October 02, 2003
Some more history
So where were we?
DreamWeaver had been released, and had CSS editing support. But I felt that it made CSS editing far from intuitive (particularly selector editing). Back then I was a Mac only developer, so didn't pay any attention to Windows (if I'd been a Windows developer, and seen that the author of HomeSite had a CSS editor I might have given up right then!)
On the Mac there were a couple of CSS editors, but they too suffered from the fact that you really had to understand CSS in order to use them. So I thought I'd build, as they say, a "better mouse trap".
Back then I used a development tool called Prograph. It had been out for the Mac for some time, and there was a Windows version. There has never been anything quite like it (certainly not one that was used to deliver a wide range of commercial shrink wrap software), a truly visual programming language.
Instead of writing lines like this
If (Window.top=Screen.Top) and (Window.Left=Screen.Left) then
you'd draw nice iconic images with lines connecting the logic into an object flow.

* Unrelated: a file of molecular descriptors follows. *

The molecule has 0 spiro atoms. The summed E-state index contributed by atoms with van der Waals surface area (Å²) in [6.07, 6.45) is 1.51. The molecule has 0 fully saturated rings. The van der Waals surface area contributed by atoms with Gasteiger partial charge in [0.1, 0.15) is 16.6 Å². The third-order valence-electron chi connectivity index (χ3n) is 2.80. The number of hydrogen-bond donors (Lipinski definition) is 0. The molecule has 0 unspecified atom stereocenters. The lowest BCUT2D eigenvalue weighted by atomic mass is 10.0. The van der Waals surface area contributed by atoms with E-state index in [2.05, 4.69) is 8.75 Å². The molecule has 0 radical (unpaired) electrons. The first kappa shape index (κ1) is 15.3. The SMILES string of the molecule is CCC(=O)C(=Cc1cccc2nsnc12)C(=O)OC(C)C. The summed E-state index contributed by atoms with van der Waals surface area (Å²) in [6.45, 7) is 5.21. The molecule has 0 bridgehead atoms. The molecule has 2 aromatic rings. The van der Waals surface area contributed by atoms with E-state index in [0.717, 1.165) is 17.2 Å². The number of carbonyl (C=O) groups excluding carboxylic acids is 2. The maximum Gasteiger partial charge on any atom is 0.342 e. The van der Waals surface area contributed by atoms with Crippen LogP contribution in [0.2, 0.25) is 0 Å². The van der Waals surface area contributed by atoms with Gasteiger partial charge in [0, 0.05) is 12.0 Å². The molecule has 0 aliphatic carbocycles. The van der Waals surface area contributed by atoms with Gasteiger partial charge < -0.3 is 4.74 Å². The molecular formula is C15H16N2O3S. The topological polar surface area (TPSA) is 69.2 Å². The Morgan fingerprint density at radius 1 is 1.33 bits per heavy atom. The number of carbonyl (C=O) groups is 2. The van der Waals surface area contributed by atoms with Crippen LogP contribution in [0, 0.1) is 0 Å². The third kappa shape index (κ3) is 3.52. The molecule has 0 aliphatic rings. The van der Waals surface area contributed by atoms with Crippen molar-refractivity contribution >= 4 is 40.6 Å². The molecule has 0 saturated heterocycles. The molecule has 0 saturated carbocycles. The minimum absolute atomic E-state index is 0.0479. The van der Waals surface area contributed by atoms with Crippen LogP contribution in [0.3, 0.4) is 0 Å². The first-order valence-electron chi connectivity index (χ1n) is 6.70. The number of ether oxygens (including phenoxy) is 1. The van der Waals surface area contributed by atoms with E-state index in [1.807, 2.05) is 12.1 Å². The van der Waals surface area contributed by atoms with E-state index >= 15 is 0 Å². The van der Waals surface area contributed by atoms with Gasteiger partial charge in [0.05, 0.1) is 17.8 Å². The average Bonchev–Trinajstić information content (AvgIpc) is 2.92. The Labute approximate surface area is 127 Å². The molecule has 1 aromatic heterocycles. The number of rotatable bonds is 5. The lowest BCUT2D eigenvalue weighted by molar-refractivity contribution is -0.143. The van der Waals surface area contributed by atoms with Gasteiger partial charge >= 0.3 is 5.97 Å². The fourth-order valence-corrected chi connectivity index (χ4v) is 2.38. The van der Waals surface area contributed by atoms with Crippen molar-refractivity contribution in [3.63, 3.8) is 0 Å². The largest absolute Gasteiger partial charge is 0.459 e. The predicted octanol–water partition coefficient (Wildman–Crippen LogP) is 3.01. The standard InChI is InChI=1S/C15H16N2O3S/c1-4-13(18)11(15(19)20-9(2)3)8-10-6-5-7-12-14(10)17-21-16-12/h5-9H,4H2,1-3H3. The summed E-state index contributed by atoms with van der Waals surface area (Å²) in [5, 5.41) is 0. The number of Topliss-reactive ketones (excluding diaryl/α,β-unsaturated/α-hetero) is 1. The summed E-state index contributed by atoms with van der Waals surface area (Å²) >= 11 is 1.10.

OK, moving right along...
I have a degree in pure mathematics and computer science, programmed in C in UNIX environments and other gnarly stuff back in the day (mid '80s) so you know, I should like the hard stuff. None of this wimpy drawing pictures, that's not coding. But Prograph was so much fun, and made me so productive, that its a shame it never took off. I could go on about why it didn't, but one day, people will program like that I'm sure.
The first version of Style Master took about 6 months to fully develop. It did all of CSS1, and included innovations like
Selector editors that were intuitive, and actually told you in plain English what a selector would do. To give you an idea, SelectOracle does something like this.
Browser warnings - we tested every major browser for every feature of CSS1, and then warned users interactively when a feature was not fully or well supported in a selected browser. The application included full detailed explanations of what was missing or done badly in all those browsers. You could also call up info on any CSS feature with a single mouse click.
This survives in Style Master to this day (only now there are about 12 browser versions we track, whereas originally there were about 4) and you can get all the info online in our CSS compatibility guide.
While we were developing Style Master, that wasn't the only CSS related thing happening at westciv, but I'll fill you in on that soon.